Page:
The Missing Illustration: A Portrait of the "Witches’ Sabbath"

Speaking of intriguing alterations, the Alberta manuscript is missing several leaves that have been removed at some point in history: fol. 1 (a lifted pastedown), fol. 2, fol. 9, fol. 24, and fol. 78. Fol. 78 appears to have been removed before a version of one of the earliest ownership inscriptions, which now appears under erasure, was written on fol. 77v; this inscription created an offset image on fol. 79r.

The most important of these excisions was the removal of most of fol. 9, which appears to have been torn out of the binding. All that remains is a small fragment of a luxury illustration. Remarkably, this illustration almost certainly depicted witches in flight over a stylized portrait of a sabbath, at which worshippers bore candles and paid homage to the Devil in the form of a goat. Because the Peel library’s manuscript is probably the oldest of the known copies, it may thus have contained the second-ever manuscript illustration of a witch in flight—the iconic image now replicated millions of times, all over the world, in books and store windows in late October.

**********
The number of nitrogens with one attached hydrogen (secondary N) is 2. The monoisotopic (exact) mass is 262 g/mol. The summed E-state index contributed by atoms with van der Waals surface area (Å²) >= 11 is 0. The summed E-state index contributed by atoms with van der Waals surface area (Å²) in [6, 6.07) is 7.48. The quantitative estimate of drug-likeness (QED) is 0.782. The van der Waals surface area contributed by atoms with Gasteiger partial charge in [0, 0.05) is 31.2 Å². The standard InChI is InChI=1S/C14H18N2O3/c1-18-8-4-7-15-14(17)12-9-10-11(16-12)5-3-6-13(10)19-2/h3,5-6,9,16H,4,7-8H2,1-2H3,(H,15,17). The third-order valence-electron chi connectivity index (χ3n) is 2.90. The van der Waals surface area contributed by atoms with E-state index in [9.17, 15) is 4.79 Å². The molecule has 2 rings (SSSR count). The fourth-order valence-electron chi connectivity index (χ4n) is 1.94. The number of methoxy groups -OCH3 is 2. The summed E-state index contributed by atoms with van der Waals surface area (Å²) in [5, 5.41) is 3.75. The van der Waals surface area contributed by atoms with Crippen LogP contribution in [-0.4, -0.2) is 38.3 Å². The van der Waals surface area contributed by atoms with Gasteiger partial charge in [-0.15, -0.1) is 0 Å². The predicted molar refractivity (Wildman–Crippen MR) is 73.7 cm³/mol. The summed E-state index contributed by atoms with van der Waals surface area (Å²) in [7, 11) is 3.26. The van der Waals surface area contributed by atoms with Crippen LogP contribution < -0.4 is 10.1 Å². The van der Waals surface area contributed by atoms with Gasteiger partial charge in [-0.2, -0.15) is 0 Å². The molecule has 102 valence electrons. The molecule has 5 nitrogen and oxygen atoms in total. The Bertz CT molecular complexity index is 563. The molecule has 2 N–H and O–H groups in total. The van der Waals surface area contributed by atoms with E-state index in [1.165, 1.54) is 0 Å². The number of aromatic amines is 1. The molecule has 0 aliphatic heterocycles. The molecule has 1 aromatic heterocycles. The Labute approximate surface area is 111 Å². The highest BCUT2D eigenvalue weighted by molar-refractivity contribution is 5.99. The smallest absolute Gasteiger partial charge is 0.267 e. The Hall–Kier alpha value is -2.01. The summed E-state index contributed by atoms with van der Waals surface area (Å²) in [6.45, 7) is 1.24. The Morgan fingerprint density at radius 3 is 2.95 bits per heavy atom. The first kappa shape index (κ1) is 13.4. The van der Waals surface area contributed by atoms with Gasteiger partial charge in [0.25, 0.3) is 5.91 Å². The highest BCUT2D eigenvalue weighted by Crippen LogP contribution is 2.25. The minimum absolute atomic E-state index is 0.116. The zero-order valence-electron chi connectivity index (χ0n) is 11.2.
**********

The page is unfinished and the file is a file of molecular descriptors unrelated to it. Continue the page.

We can make this hypothesis confidently because the other three luxury manuscripts all contain versions of this illustration (below).

Our hypothesis is supported by the fact that the small fragment of fol. 9 remaining in the Peel library’s copy is strikingly similar to that portion of both of manuscripts (Paris and Brussels) most closely related to it.